Today I want to get a little deep with you guys. I want to take a break from healthy recipes and printables and talk about something that has changed. my. life. And the reason I want to talk about is that I think it can change your life, too…and so I’m hoping to present it in a way that doesn’t feel threatening or boring or weird. I want to talk about how to get started meditating.
My own meditation story starts just a couple of years ago, and is still in the beginning stages. So please don’t think that I’m an expert. But that’s kind of why I wanted to share this. One of the things I’ve realized, from hours of meditation, is that there are a million different ways to meditate and they all work. When I started I was so caught up in “doing it right” that I completely missed the point, which is so simple I can see why it would be easy to miss. The whole point is just to be.
That’s it, you guys. That is the whole point. And that little thing can change your life!
How to Get Started Meditating
I want to approach this post by answering some of the “big” questions I’ve had myself as my practice has grown. And so I want to start with one important thing:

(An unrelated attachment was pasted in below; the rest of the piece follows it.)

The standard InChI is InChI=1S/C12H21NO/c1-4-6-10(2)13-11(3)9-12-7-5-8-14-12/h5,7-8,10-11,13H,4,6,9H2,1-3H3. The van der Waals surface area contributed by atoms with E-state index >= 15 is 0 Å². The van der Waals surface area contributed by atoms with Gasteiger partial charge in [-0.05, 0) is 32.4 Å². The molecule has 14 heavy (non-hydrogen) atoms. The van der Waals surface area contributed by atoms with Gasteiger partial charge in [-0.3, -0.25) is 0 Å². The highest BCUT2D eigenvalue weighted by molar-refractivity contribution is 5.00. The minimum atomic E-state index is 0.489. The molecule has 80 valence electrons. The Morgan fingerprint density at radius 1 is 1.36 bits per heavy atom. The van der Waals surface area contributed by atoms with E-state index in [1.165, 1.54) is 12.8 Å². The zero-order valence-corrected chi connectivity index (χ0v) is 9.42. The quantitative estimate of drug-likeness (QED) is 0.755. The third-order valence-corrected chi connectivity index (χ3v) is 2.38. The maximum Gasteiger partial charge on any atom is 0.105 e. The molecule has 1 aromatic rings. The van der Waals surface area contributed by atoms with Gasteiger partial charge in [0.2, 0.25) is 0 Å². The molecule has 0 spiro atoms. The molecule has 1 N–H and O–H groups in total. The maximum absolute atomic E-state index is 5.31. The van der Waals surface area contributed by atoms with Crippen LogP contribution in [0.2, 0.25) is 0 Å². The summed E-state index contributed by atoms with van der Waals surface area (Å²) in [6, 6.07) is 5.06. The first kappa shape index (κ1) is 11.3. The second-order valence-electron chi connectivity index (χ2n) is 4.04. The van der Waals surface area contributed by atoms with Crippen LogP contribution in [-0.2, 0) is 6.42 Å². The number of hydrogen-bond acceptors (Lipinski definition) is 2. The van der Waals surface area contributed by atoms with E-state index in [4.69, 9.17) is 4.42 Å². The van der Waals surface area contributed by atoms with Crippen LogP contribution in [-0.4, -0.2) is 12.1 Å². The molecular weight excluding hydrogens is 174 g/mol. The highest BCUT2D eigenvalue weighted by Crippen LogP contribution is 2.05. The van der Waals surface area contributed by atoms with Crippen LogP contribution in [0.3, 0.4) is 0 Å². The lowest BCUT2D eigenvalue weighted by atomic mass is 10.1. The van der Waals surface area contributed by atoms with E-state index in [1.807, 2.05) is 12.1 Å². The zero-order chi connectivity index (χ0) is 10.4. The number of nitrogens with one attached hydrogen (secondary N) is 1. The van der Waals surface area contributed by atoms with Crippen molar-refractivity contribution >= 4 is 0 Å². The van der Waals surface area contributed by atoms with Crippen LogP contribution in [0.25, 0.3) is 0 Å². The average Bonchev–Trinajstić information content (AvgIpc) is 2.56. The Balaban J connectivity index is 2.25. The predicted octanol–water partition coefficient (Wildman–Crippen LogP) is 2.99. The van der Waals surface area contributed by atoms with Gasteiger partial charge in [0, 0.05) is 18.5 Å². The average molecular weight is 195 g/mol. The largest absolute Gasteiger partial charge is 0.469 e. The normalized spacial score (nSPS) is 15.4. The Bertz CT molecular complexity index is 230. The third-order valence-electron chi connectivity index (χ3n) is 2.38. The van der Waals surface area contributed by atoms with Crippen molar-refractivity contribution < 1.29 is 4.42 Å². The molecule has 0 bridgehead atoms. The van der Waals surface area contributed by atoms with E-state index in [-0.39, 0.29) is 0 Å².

There is no “right” way to meditate.
Before I started, I read a book in which the author talked about not knowing how to meditate herself and someone telling her just to focus on her breathing, and I thought, “yeah, but how do I really do it?!” I immediately found an app with short guided meditations.
If you feel like you need guidance, here are some resources to help you get started meditating:
- Apps: I used the app “Headspace” to help me in the beginning. Although it has paid options, the 10 meditation starter course is free and a great place to start.
- Youtube: You can also find guided meditations on Youtube, for basically any topic you want to address in your meditation (anxiety, stress, quieting your mind, etc.)
- Books: For someone who researches everything, and reads everything, I have actually not read any books dedicated to meditating. Which as I write that down, seems very unlike me. But I do recommend The Untethered Soul. It’s been awhile since I’ve read it, but this book really does a good job of teaching you how to unattach from that inner voice that won’t shut up.
Now for the big question – how do I meditate?
Here’s the beauty of this practice. It can look differently for everyone. You don’t have to sit cross-legged for an hour twice a day with your eyes closed. You don’t!
You can sit in a chair. You can lie down. You can close your eyes, you can open your eyes, or you can do both. You can meditate on a walk. You can meditate in an airplane. You can listen to music, or you can let the silence be your partner.
Don’t let all the “how to meditate” posts and books confuse you, guys. On this, I know one thing for sure – there is no one “right way” and the way that works best for you is the best way.
As you get deeper into your practice, it might change. You might look into different techniques. You might go from sitting in a chair to sitting cross-legged. Or, you might not. It’s all ok.